- Created: 27 May 2009
We arrived in Lo Manthang on the 19th of May and we were met at the gate to our lodging by the library management committee, armed with kataks, white scarves used in the Tibetan world to honor guests, and smiles. After lunch and a bit of time to wash the grime off our bodies, they returned to escort us to the library.
The building is amazing. It occupies both angles of a street corner, directly across from the entry to the royal palace, and is painted in the typical primary colors of red, blue, green, and yellow, as well as white. The main entrance was closed until the innauguration, two days later.
The library is on the second floor and the bottom floor contains 11 prime-front storefronts that are almost all rented now. Inside is a square courtyard space with a beautiful prayer flag pole in the center. Directly opposite the entrance on the second floor is a large meeting room which will also provide rental income to support the library.
The stairs are on the left as you enter and take you first to the large reading room. Here, in addition to the regular books, one can find a place for lamas to sit, pray and find religious books and a set of books in Tibetan. The sign, however, does not read "Tibetan Books", but "Local Language", as they do not want to be identified with Tibet.
The next room is the children's section, perhaps one of the best equipped of all the libraries. Not only are there the educational toys from Dorothy Adamson and the American School in the Hague, but other learning toys as well. The Early Childhood Center (ECC), sponsored by the American Himalayan Society, will operate 6 days a week from 9-4 in this room.
Next is the cultural section, with musical instrument, films, and items that reflect the fascinating culture of Lo Manthang. There is talk that the museum across the street will also occupy this space.
Of course there is the AV room and computer section with two computers. The Annapurna Conservation Area Project (ACAP) is going to provide connectivity for the library.
Without doubt, this is the most incredible building in Lo and everyone, everyone is amazed!
On the 19th, the management committee took us on a tour of the ECC and the government school. The ECC is presently in dark two-room building with an outdoor play area. There are 19 children who are 2-3 years old, 1 teacher and three parents. Three of the children, who sit together in the last row, are lower caste, and one of the mothers is also from that class and works specifically with them. The teachers work on hygiene (each child has a tooth brush, etc.), alphabet and songs. They sang for us, and then I taught them "Sano, Sano Makura" (The Eensy Weensy Spider).
About a 10 minute walk away along a path lined with water and assorted piles of goat, horse and yak droppings was the government school that goes up to grade 8. The only secondary school in Upper Mustang is in Chosar, 3 hours away. Most of the children here who go on to grade 10 and above go down to Jomsom or Pokhara for education, though. From October through mid-April, the school and all the students and teachers physically move to Pokhara for the winter, as it is too cold in Mustang.
The locals have been very concerned about the quality of education, and have turned the school into a community school. That means that local leaders have set up a fund to provide three extra teachers, more books, etc. The leader of this is Gyapcho, the head of the library committee. Interestingly also, when one looks at the students in grade 8, the highest at the time, they are all women. When I asked why, the answer was that the men went to the monastery school.
In the afternoon, we visited the three monasteries in town - Thuptchen, Jhampa and Choede - with the librarian, Diki. All belong to the Sakya sect and Choede is the foremost, with a school that houses many, many monks. Actually, the housing for the monks was built by the Indian Government, an effort to curry favor with this area bordering on Tibet, and with a road that literally links China and India. The Rimpoche is the key religious person in town.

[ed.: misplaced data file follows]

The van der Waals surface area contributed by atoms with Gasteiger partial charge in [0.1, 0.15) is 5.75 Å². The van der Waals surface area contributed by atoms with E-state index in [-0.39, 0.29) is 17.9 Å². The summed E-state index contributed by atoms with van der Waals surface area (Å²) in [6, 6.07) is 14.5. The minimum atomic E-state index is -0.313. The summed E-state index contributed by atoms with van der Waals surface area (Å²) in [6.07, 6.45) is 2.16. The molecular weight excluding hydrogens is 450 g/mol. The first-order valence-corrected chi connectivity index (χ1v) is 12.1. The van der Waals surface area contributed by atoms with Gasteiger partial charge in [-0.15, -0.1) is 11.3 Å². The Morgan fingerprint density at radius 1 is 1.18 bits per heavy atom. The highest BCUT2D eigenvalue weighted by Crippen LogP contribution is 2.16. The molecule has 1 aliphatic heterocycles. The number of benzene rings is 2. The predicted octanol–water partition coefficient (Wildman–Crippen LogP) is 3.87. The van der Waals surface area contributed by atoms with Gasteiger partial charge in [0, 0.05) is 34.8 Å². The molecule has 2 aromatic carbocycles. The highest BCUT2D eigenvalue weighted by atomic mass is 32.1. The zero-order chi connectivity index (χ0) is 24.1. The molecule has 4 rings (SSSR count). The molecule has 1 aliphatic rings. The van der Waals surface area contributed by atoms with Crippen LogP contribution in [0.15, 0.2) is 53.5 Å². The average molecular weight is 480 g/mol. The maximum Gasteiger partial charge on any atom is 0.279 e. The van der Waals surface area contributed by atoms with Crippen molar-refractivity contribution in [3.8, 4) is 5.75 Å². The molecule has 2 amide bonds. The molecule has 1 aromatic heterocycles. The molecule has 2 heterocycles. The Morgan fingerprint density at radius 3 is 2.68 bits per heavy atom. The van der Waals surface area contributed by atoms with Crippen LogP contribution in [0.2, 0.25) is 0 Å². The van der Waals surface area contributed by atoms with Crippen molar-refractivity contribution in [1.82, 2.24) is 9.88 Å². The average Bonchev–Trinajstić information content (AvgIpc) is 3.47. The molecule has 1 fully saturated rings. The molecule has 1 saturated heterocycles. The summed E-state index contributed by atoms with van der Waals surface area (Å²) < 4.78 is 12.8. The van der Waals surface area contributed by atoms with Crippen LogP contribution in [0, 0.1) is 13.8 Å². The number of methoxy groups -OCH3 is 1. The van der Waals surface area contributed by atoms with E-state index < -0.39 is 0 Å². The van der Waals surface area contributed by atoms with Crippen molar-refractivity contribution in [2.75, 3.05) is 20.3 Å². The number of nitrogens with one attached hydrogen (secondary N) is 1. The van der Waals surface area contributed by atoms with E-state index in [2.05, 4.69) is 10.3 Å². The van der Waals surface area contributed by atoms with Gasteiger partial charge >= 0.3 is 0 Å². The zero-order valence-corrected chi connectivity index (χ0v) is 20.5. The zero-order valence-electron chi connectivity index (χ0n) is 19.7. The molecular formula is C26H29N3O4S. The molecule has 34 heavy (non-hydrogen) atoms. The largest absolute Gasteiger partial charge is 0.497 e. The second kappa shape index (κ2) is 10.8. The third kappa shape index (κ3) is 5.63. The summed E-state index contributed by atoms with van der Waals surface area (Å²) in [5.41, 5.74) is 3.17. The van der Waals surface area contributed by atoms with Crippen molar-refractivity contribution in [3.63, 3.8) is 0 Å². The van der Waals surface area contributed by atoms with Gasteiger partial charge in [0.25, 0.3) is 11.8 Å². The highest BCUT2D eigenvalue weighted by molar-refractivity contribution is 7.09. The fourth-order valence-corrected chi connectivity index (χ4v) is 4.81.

Walking the town is amazing. Because of the wind, the alleys are narrow, either stone or dirt, and bordered by high homes on both sides. As you turn a corner, you can see anything from a group of women with lined, weather-worn brown faces, sitting on the ground spinning wool, to someone killing and cutting up a goat for dinner, to a group of horses or yaks wandering along, followed by their keeper with a stick. Everywhere you go, you need to watch, because some animal has left its mark on the ground to dodge! Many of the streets have water canals, where people gather to wash clothes, dishes or, often, themselves.
The center of the old city is the huge medieval-looking palace of the former King of Mustang and his son, the former Crown Prince Jigme. The monarchy was abolished with the new government, so "former" is politically correct. Now only six rooms are occupied, but Jigme hopes one day to restore the palace. He spends much time in Kathmandu, but at least two months here in Lo.
We had invited the Crown Prince, JIgme, and the management committee to dinner at our lodge that night. My friend Utpal, whose wife owns the best restaurant in Kathmandu, and our incredible trekking crew prepared a magnificent dinner. In the dirt courtyard of our building, they erected a large tent with Tibetan designs, and a smaller tent that would house the buffet dinner. Chaitya, our truly incomparable cook, and his group worked all day to prepare dinner. They took cans of sardines, covered them in foil, filled them with dirt, and put candles inside to give light. They scrambled to find dishes and table covers to decorate the tables, and the tempting smells of mutton curry, dal, bhat, wonderful mixed vegetables and achar filled the air. They even baked a chocolate cake for me!
The group arrived together at 7PM, led by Jigme, the Crown Prince, and Gyapcho, the committee head. Jigme is a delight - down to earth, funny, friendly, truly very natural. He had spent time in the US, primarily in California, with Richard Blum, but had also seen other places. His English was okay, but it was clearly easier to communicate in Nepali. At first conversation was a bit stilted, but Utpal's jokes and lots of beer (except for the Choede Lama!), loosed up the conversation. Some I could follow, but the punch lines of the jokes went over my head!
Yesterday was the first day of Tiji. In the morning, on my way over to internet, I got waylayed by the head of ACAP to sit on the dais for their "birthday celebration". It was a blend of speeches that were too long and songs by local students and others.
Then, in the afternoon, Tiji began. Tiji is basically a festival for peace, an exorcism festival where the main deity is Guru Rimpoche. It lasts three days, and the last day the monks take the sins of the village, in the form of "tormas", figures of flour, food coloring and water, and break them, carry them outside the village and and shoot flaming arrows off into the air.